Operated by the Finland rail company VR, your journey can continue to a range of additional destinations in Finland from Salla in the East to Levi in the north by the TrainBus from Rovaniemi, which can be booked in conjunction with your train ticket.

For a full list of destinations serviced by the TrainBus, more information and to book tickets visit http://www.vr.fi/

Sweden

There is a train line that runs from Stockholm all the way to Swedish (and even into Norwegian) Lapland. There are a range of classes to travel, however for comfort one of the train’s cabins are recommended as it is a spectacular 19-hour journey end to end.

The journey, known as the Arctic Circle train, is also an option for those looking to journey around the region as you can easily buy tickets from point to point travelling up (or down) Swedish Lapland between Lulea (the capital of Swedish Lapland) through towns and villages including Boden, where it is possible to transfer to the world famous TreeHotel; Kiruna for the Icehotel; Abisko for the Northern Lights activities, Bjorkliden for wilderness activities, dogsledding, snowmobiling and Northern Lights, and Narvik in Norway with the Fjord, culture and yet more classic Lapland activities on offer.

If travelling by train, basic refreshments are available on board and remember to always have a print out of your ticket and valid ID at all times.

To find out more and book tickets, visit http://www.scandinavianrail.com

Norway

With more than 3,000 kilometres of railway in Norway, the northern most line known as The Nordland Railway, runs North as far north as Bodø above the Arctic Circle. Running through the country’s changing landscapes and scenic countryside passengers are treated to panoramic views of mountains, lakes and Fjords along the way.

Run by Norwegian State Railways (NSB) it is a well-developed railway network that connects down to Norway’s south coast. The Nordland Railway makes up 729-kilometres of the network which, according to Lonely Planet, was named one of the world’s best night train journeys.

Starting in Trondheim, the train takes around 9.5 hours to journey north to Bodø which is known as the home to Norway’s second largest glacier (Svartisen) and the world’s most powerful natural whirlpool (the Saltstraumen maelstrom). Bodø is also the ideal stopover for the ferry trip to the Lofoten Islands.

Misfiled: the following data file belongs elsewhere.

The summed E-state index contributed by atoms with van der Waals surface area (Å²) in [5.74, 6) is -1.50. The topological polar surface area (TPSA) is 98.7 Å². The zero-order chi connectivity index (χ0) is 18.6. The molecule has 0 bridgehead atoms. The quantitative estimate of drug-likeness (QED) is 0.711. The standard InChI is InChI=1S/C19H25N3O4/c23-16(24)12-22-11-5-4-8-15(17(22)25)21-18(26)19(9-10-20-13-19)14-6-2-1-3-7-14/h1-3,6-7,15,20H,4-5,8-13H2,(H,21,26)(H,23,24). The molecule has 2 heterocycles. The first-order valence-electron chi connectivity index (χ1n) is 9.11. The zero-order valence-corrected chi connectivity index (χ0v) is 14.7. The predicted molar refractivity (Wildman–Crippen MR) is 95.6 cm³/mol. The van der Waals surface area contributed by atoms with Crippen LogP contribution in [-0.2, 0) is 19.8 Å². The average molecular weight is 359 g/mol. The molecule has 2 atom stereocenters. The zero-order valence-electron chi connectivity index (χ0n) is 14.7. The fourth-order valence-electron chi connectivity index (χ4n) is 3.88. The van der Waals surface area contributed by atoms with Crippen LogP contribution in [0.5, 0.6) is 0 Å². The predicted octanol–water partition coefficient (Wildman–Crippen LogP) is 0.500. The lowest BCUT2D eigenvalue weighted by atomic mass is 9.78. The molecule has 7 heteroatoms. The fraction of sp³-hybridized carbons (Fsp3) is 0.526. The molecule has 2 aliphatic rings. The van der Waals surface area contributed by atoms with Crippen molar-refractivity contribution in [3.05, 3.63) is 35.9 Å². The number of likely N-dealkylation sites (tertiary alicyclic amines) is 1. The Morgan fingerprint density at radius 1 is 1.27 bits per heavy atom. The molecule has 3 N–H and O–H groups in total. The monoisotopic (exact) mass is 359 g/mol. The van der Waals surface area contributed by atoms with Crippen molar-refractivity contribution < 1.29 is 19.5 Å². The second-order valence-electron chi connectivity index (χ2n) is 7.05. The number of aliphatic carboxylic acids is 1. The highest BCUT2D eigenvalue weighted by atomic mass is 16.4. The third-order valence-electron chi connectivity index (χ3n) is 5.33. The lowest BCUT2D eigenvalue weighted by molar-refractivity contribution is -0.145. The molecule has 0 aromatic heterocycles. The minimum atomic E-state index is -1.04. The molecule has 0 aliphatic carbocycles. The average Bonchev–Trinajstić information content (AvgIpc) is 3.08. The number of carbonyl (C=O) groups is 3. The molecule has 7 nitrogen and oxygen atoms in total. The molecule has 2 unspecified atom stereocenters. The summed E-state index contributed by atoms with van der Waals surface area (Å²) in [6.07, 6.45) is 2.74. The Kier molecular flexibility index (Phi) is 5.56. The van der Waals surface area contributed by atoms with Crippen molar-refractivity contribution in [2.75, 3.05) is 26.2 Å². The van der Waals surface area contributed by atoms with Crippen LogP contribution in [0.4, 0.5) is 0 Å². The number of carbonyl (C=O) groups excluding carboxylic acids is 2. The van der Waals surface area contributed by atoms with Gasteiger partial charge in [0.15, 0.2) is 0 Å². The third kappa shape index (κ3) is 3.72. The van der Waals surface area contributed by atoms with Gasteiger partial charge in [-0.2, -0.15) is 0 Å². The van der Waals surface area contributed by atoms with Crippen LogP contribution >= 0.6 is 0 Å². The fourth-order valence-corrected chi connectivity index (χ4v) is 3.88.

For more information or to book train tickets, visit https://www.nsb.no/

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Getting around Lapland by taxi

Larger destinations will have local taxi services which can be really useful options for transfers, however it is always recommended that you firstly check the services is available and book it in advance. Although Visit Lapland personally accept no responsibility, local organisations have recommended the following taxi companies…

Lapland taxi companies

Finland

Rovaniemi: Taxi Lähitaksi Rovaniemi +358 200 88 000 or Rovaniemi Taxi Service +358 60 030 030 / +358 29 009 1090

Sweden

Kiruna (Abisko & Bjorkliden) Taxi Kiruna +46 980 120 20
Lulea: Luleå Taxi +46 920 100 00

Norway

Bodo: Bodo Tax: +47 915 23 336 or +47 07550
Narvik: Narvik Taxisentral: +47 07550
Tromso: Tromso Taxi: +47 03011

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Getting around Lapland by boat

There are a few destinations where it is recommended (or required) to take a boat as part of your journey. This is the perfect way to experience the region from the water, making the journey as much a part of the adventure as the arrival.

Lapland boat transfer tips

Norway

Boat to Lofoten (Torghatten Nord)

If you are planning a visit to the Lofoten Islands, then Bodø Airport is your best choice. The Bodø ferry terminal is reached by bus from the airport which will require you to change busses at ‘Bodø sentrum’ to pick up the bus on line 3 to ‘Terminalveien’. In total it’s a 15-minute bus ride (or a 5-minute taxi ride if you are in a rush).

At the ferry terminal you have two choices, either by ferry, or express boat. It is always worth checking the timetable with boats making the journey twice a day (more frequently in the summer).

The journey time and price will depend on the type of transportation you choose and your destination. An average journey will take about 3.5 hours. Visit www.Lofoten.info for more information.